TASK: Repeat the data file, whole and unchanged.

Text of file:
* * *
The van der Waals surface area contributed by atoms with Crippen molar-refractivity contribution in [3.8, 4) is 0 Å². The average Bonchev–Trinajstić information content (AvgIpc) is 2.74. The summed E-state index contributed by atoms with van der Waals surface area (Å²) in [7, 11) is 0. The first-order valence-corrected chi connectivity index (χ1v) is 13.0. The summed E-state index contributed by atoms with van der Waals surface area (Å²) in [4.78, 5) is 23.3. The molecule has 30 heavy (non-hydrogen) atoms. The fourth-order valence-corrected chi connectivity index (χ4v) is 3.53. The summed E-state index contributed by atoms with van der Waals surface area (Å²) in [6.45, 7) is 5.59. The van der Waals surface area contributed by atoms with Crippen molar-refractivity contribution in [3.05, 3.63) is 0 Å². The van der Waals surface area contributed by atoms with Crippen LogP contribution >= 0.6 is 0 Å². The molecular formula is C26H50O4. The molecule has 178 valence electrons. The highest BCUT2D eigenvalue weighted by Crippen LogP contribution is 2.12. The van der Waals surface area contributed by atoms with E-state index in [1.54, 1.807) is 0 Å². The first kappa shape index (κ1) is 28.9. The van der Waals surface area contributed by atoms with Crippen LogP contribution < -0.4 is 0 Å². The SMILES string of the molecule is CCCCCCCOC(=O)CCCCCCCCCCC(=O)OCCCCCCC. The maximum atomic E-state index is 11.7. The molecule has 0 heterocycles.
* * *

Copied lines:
The van der Waals surface area contributed by atoms with Crippen molar-refractivity contribution in [3.8, 4) is 0 Å². The average Bonchev–Trinajstić information content (AvgIpc) is 2.74. The summed E-state index contributed by atoms with van der Waals surface area (Å²) in [7, 11) is 0. The first-order valence-corrected chi connectivity index (χ1v) is 13.0. The summed E-state index contributed by atoms with van der Waals surface area (Å²) in [4.78, 5) is 23.3. The molecule has 30 heavy (non-hydrogen) atoms. The fourth-order valence-corrected chi connectivity index (χ4v) is 3.53. The summed E-state index contributed by atoms with van der Waals surface area (Å²) in [6.45, 7) is 5.59. The van der Waals surface area contributed by atoms with Crippen molar-refractivity contribution in [3.05, 3.63) is 0 Å². The van der Waals surface area contributed by atoms with Crippen LogP contribution >= 0.6 is 0 Å². The molecular formula is C26H50O4. The molecule has 178 valence electrons. The highest BCUT2D eigenvalue weighted by Crippen LogP contribution is 2.12. The van der Waals surface area contributed by atoms with E-state index in [1.54, 1.807) is 0 Å². The first kappa shape index (κ1) is 28.9. The van der Waals surface area contributed by atoms with Crippen LogP contribution < -0.4 is 0 Å². The SMILES string of the molecule is CCCCCCCOC(=O)CCCCCCCCCCC(=O)OCCCCCCC. The maximum atomic E-state index is 11.7. The molecule has 0 heterocycles.